Radical Change – Saving Small Towns and Businesses from Extinction

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An old post office storefront building in the ghost town of Buncom. (Oregon State Archives, 2019)

In the first place, why was the town built here and not somewhere else? There must have been a reason to start it here. Isn’t there also a reason to keep it here?

The original reason, or reasons, for the location of a community changes as the needs of its citizens change. Conveniences to the region outlying the town probably have to do with the time it takes to travel from farms to church on Sunday morning. Towns dot the landscape centered on the radius of roads to the stores, churches and government offices located there.

The accidental location of key businesses in the early stages of a towns being can be the downfall of the community decades later. What will always attract activity in the center of a community? …fifty years from now? Every community needs a core to thrive. That doesn’t mean it necessarily must be in the geographic middle of the town. A centered core may refer to the financial source of revenue the town needs to remain viable, be it a single large employer or a number of small enterprises in easy transportation proximity to one another. It could also be river crossings or roadway intersections that invite the development.

Communication and transportation systems have caused radical changes in the needs of community populations over the last century. Freeways rocketing past once thriving small towns has taken business and jobs from those communities but often not the town’s residents who prefer to stay. Critical to the move, however, is that revenue in the form of taxes and other fees from businesses that have moved away leave the community searching for revenue streams to continue their familiar existence or find ways to reduce the costs of governing and financing the services provided. Street maintenance, safety in the form of policing and fire services, and waste and water treatment operations are a few of the larger expense items that appear on the community’s budget. How can they remain sustainable?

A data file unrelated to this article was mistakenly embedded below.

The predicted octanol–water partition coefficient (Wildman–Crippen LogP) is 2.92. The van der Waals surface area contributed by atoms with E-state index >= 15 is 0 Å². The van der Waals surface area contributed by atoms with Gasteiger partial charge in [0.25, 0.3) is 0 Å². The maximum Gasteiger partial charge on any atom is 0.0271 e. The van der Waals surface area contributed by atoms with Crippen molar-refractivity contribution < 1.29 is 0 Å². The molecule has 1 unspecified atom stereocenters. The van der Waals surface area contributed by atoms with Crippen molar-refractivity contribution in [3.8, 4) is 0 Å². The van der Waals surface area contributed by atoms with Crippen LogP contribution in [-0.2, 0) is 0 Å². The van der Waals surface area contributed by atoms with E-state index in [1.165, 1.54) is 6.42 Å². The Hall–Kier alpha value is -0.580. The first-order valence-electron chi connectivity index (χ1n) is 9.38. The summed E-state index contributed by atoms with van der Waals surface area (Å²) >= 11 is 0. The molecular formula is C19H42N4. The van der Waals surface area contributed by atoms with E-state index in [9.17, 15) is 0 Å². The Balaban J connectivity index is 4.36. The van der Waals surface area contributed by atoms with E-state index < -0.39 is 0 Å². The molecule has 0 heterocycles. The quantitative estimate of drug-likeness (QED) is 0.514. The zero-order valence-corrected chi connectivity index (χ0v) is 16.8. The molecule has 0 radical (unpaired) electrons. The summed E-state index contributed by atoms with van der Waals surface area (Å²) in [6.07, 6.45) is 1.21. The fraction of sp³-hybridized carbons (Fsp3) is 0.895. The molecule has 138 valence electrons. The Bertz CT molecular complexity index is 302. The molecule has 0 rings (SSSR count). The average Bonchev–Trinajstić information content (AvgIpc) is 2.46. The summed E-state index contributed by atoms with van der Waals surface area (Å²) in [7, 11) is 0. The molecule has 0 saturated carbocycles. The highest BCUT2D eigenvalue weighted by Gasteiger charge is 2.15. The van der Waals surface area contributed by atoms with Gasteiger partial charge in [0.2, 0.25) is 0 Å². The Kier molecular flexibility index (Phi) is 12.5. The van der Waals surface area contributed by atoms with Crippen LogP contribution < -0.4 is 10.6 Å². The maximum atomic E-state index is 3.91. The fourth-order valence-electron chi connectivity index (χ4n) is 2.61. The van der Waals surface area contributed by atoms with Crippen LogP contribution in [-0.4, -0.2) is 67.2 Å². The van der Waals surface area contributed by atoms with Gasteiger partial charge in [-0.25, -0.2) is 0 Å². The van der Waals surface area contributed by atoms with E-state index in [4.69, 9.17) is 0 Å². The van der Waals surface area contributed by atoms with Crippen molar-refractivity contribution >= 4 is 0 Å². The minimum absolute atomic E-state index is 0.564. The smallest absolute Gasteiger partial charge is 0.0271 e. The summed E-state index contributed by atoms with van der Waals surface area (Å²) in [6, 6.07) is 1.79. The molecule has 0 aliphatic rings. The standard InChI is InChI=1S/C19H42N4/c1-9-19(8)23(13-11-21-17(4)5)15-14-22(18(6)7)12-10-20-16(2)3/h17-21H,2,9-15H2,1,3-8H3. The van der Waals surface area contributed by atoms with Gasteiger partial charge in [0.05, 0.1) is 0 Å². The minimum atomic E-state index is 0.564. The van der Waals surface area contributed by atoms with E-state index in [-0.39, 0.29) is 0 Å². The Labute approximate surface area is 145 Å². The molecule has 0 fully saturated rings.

Tourism is a constant topic across the country as a possible source of revenue. With 3,000 communities in the nation the competition for tourism dollars is fierce. And tourists can be a fickle demographic. Fashion and food popularity can draw them in or chase them away depending on marketing strategies, trends and fads. Seasonality, differentiation, marketing and low pay to employees make chasing the tourism dollar a questionable risk/reward gamble.

The administration of cities and towns has become extremely complex with the addition of computerized operating systems, robotics and the rapidly moving AI, or artificial intelligence, over the last decade. The evolution of these inventions has turned manual labor and many blue-collar jobs that once built the middle class of America into an outdated method of production because of its lower level of production and efficiency. There are business reasons for moving important work from manual to machine. The hard-to-hear term “non-essential worker” is a disruptor in living standards and job promotion, whether public employee or private. This complicates the decision making of our leadership teams including city administration and boards of directors.

While leaders at every level become better schooled at dealing with technology, understanding the value and costs of both essential and non-essential staff, and how to build and improve communities and businesses there is a critical need to learn how to keep yesterday’s ailing patient alive. Moving at the pace of evolution in leadership is unacceptable. Education is an intense, daily activity.

A Fine Line By Greg Henderson

Greg Henderson is the retired founder of the Southern Oregon Business Journal.

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